Deploying Pytorch models for free with Docker, AWS ECR and AWS Lambda

Original Source Here

You can find all the code in the Github repo.

Step 0: requirements

For this tutorial you will need:

How Docker works (from:

Step 1: initialise the project with SAM CLI

Once you have everything set up, you can start a new project from a template:

sam init


  1. AWS quick-start templates
  2. Image (artifact is an image uploaded to an ECR image repository)
  3. amazon/python3.8-base
  4. PyTorch Machine Learning Inference API

Then cd into the project you just created.

Step 2: build the model

For illustration purposes, I have created and trained a model for machine translation (French to English). You can find the code in the Github repo under /app/ I won’t go into the details as it is not the purpose of this post.

Next, we need to create the handler, this is the function that will process requests. It needs to have the following:

  1. pre-processing the data (e.g. one-hot encoding, converting to tensor, etc)
  2. loading the trained model
  3. making the prediction (model.forward())
  4. processing the output (e.g. one-hot tensor to text)
  5. returning the output as a JSON object

Step 3: uploading the Docker image and deploying the lambda function

The Docker image will be hosted in a repository in AWS ECR. When the lambda function gets triggered (i.e when a user sends a request) it will run the Docker image which will execute the handler with the data sent in the request.

To create an ECR repository run:

aws ecr create-repository --repository-name <REPOSITORY_NAME> --image-scanning-configuration scanOnPush=true --region <REGION>

Don’t forget to set:

  • <REPOSITORY_NAME> to any name you’d like (for me it’s lambda-pytorch)
  • <REGION> to an AWS region (e.g. us-east-2)

⚠️ all of your resources need to be in the same region

When prompted, copy the repositoryUri. This is the address of the repository you just created. You will need it in the next step to tell SAM where to upload the Docker image.

Now that the repository is created, you can build the docker image:

sam build

This will create a build.toml file in the .aws-sam folder.

⚠️ make sure to re-run the build command whenever you change your Dockerfile or the application code. Otherwise, you will deploy the older version.

Once it’s done you can run the deploy command to launch the whole deploy stack:

  1. upload the Docker image to your ECR image repository,
  2. create the lambda function,
  3. create the API Gateway that will receive the requests from the web and trigger the lambda function to process them.
sam deploy --guided --stack-name <STACK_NAME>

The cool thing with stacks is that once deployed, you can run the deploy command again ( sam deploy --guided) and it will check if the resources already exist. If it is the case, it will update them with the new ones. So everything is managed and optimized for you!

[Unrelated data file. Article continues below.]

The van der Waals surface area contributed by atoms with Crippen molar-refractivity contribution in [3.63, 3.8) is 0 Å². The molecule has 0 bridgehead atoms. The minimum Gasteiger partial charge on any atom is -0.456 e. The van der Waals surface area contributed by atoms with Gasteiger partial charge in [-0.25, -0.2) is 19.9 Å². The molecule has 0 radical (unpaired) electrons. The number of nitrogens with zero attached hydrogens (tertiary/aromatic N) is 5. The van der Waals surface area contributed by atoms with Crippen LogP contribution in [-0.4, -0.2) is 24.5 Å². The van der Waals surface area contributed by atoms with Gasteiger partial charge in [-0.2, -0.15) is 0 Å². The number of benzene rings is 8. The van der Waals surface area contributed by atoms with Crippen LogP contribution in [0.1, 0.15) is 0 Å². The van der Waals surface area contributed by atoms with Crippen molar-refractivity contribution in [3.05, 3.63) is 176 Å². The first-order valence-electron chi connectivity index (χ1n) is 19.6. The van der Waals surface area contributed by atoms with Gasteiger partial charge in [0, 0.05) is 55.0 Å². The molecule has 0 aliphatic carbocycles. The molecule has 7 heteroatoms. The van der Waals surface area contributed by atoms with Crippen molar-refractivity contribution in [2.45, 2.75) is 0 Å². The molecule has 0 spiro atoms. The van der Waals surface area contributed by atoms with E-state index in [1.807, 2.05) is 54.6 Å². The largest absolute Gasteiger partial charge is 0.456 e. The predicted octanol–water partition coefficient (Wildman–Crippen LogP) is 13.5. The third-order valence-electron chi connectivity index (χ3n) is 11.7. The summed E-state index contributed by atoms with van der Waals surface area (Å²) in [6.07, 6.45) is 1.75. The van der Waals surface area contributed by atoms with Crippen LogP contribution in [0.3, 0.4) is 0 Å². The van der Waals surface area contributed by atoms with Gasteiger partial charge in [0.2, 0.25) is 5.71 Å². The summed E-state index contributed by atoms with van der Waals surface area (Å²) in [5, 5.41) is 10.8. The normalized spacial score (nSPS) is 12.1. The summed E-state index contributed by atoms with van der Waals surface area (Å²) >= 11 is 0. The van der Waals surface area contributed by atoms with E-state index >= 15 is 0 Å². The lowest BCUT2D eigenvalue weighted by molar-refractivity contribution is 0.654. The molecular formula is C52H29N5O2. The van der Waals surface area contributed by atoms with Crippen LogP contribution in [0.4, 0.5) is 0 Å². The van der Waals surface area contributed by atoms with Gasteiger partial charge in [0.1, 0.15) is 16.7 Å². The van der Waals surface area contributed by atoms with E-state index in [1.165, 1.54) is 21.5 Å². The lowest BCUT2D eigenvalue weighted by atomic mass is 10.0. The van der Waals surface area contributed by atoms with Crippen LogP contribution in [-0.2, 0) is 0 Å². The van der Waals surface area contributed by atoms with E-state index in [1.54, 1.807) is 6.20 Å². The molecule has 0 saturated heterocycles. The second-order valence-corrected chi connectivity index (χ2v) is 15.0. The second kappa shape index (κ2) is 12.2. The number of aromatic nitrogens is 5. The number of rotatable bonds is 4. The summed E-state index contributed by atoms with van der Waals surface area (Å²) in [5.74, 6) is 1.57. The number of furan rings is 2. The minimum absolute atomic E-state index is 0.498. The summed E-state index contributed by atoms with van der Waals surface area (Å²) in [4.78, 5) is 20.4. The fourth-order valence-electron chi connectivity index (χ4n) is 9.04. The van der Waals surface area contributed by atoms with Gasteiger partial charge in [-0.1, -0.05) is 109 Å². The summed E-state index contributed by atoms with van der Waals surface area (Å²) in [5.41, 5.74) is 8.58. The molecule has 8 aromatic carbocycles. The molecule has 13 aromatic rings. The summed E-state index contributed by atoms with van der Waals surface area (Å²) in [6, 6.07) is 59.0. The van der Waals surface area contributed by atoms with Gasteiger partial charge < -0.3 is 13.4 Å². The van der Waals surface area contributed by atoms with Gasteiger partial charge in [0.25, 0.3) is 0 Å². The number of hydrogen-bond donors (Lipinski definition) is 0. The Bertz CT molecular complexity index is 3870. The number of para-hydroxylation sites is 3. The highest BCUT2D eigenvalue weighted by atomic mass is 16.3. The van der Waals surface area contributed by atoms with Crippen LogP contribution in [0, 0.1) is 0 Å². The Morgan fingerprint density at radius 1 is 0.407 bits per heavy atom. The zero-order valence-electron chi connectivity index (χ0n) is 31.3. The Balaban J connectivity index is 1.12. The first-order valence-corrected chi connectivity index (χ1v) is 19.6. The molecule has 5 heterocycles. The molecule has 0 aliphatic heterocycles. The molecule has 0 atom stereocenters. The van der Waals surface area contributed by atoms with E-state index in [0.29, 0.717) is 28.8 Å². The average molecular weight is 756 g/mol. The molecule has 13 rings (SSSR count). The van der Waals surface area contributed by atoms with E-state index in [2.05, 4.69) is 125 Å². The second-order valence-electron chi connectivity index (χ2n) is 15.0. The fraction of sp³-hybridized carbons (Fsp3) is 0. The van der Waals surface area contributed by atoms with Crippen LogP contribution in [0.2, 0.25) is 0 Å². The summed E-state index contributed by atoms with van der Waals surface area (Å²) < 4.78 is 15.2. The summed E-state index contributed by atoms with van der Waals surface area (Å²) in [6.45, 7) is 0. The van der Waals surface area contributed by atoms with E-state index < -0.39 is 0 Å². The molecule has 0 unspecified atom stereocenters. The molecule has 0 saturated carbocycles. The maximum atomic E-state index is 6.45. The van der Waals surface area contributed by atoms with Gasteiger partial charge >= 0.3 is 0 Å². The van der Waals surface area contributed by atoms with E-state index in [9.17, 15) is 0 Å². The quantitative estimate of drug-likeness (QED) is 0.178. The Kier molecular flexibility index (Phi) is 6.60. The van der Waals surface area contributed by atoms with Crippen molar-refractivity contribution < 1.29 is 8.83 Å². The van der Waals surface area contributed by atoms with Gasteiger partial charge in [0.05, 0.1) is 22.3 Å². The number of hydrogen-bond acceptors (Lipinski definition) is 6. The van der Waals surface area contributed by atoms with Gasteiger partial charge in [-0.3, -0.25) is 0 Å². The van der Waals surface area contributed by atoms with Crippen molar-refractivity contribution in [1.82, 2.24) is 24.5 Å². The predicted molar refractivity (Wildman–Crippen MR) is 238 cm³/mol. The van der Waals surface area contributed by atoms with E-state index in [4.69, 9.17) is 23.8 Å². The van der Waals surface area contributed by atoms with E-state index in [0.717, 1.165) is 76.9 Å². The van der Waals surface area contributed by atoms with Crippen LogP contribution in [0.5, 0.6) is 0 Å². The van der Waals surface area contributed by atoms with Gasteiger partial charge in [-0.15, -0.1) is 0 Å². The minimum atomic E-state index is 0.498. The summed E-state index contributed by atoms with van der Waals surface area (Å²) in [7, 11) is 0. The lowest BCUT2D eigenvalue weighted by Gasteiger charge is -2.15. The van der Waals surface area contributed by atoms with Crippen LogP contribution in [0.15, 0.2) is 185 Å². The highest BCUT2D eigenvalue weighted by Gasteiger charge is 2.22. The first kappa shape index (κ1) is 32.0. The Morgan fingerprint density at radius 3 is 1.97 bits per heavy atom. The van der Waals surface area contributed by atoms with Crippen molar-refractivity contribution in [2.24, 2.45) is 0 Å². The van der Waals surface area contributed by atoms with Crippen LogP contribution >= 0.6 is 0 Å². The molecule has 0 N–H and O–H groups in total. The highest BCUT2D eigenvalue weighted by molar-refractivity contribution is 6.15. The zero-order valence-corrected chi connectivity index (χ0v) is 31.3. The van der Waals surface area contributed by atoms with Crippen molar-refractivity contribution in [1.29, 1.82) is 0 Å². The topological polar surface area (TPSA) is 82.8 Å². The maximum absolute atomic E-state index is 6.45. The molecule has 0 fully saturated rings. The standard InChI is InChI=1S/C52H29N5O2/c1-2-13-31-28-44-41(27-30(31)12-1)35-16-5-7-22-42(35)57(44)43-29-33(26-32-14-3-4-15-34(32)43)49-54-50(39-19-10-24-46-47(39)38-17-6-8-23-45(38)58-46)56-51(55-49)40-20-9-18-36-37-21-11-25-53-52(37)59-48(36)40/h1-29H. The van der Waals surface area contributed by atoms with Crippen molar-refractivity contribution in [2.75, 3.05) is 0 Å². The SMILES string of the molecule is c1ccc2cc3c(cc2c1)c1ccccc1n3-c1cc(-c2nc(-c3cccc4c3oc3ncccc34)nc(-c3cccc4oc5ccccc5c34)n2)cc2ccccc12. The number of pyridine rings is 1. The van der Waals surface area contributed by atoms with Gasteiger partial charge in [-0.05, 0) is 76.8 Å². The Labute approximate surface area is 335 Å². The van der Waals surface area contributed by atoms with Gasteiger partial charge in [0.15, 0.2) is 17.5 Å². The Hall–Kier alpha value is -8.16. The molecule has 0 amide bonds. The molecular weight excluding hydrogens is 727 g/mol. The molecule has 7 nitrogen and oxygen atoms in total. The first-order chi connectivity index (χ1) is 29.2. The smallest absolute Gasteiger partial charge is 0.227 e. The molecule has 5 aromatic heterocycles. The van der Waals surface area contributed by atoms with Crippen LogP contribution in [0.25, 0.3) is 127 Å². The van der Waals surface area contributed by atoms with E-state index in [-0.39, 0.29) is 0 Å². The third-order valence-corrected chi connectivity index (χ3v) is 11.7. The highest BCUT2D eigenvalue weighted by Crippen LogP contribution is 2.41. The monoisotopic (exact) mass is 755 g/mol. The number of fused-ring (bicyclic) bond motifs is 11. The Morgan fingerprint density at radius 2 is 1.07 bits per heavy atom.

Step 4: test your Lambda function

To test your Lambda function, you first need to find the API URL (where to send the request).

Go to AWS management console and to Lambda function and click on your Lambda function. Scroll down to API endpoint. It should look something like this:

To send a request to the API, run the following command in your terminal:

curl --header "Content-Type: application/json" --request POST --data '{"sentence": "Les deux chiens marchent dans le parc."}' <API_URL>

Step 5: avoid the bill with lifecycle policy rules

ECR free tier only allows 500 MB-month, i.e if you host a Docker image bigger than 500 MB for a whole month, you will exceed the free tier threshold.

There is a chance that your image exceeds this 500 MB threshold. It is not a problem as long as you don’t leave your image for a whole month.

In order to avoid deleting your image manually (and messing up the whole stack automation) or even worse, forgetting to delete it 😱, I will show you how you can set up a lifecycle policy rule.

Lifecycle policy rules allow you to manage images in ECR by defining actions that should be applied automatically (e.g. cleaning up images based on an expiration period).

To set up a lifecycle policy rule:

  1. Go to AWS management console
  2. Go to Elastic Container Registry
  3. Click on your repository (the one that you created in step 2)
  4. On the left side menu, click Lifecycle Policy
  5. Click create rule
  6. Under Match criteria, set Since Image pushed and enter the expiration period you want (e.g 1 will automatically delete every image 24 hours after they’ve been uploaded)
  7. And then Save

Voila! your images will be automatically deleted once the expiration period is over. This way you won’t receive bad surprises.

🔑 If you are still afraid, you can check your consumption in Billing in the AWS Management Console.


I hope you liked this tutorial. If you have any questions please leave them in the comments.

Let me know if you would be interested in going further (unit testing, using Github actions to automatically test/build/deploy on push, building a fully-fledged web app running deep learning models).


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